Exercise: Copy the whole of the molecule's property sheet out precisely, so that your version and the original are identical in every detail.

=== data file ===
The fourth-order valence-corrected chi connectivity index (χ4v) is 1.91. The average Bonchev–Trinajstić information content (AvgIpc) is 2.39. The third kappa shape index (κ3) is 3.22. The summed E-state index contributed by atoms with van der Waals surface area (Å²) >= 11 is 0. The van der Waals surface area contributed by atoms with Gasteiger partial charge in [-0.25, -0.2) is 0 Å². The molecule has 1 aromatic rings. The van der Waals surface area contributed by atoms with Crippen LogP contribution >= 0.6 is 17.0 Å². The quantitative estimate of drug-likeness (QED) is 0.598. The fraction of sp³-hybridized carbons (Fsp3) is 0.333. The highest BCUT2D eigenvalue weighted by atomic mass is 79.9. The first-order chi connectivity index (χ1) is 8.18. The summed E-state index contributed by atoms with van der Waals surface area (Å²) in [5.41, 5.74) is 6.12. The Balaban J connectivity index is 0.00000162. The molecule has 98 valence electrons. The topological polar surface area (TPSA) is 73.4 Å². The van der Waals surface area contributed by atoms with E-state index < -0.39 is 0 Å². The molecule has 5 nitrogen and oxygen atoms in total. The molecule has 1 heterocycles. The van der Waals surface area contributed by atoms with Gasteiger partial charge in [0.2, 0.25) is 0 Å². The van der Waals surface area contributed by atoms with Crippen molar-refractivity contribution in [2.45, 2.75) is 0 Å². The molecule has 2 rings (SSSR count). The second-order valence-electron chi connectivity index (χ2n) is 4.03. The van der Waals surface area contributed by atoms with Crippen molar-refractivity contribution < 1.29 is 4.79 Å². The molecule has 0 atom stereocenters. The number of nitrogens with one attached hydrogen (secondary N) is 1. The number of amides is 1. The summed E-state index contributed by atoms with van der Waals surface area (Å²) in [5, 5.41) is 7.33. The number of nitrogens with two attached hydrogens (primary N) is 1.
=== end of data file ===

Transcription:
The fourth-order valence-corrected chi connectivity index (χ4v) is 1.91. The average Bonchev–Trinajstić information content (AvgIpc) is 2.39. The third kappa shape index (κ3) is 3.22. The summed E-state index contributed by atoms with van der Waals surface area (Å²) >= 11 is 0. The van der Waals surface area contributed by atoms with Gasteiger partial charge in [-0.25, -0.2) is 0 Å². The molecule has 1 aromatic rings. The van der Waals surface area contributed by atoms with Crippen LogP contribution >= 0.6 is 17.0 Å². The quantitative estimate of drug-likeness (QED) is 0.598. The fraction of sp³-hybridized carbons (Fsp3) is 0.333. The highest BCUT2D eigenvalue weighted by atomic mass is 79.9. The first-order chi connectivity index (χ1) is 8.18. The summed E-state index contributed by atoms with van der Waals surface area (Å²) in [5.41, 5.74) is 6.12. The Balaban J connectivity index is 0.00000162. The molecule has 98 valence electrons. The topological polar surface area (TPSA) is 73.4 Å². The van der Waals surface area contributed by atoms with E-state index < -0.39 is 0 Å². The molecule has 5 nitrogen and oxygen atoms in total. The molecule has 1 heterocycles. The van der Waals surface area contributed by atoms with Gasteiger partial charge in [0.2, 0.25) is 0 Å². The van der Waals surface area contributed by atoms with Crippen molar-refractivity contribution in [2.45, 2.75) is 0 Å². The molecule has 2 rings (SSSR count). The second-order valence-electron chi connectivity index (χ2n) is 4.03. The van der Waals surface area contributed by atoms with Crippen molar-refractivity contribution < 1.29 is 4.79 Å². The molecule has 0 atom stereocenters. The number of nitrogens with one attached hydrogen (secondary N) is 1. The number of amides is 1. The summed E-state index contributed by atoms with van der Waals surface area (Å²) in [5, 5.41) is 7.33. The number of nitrogens with two attached hydrogens (primary N) is 1.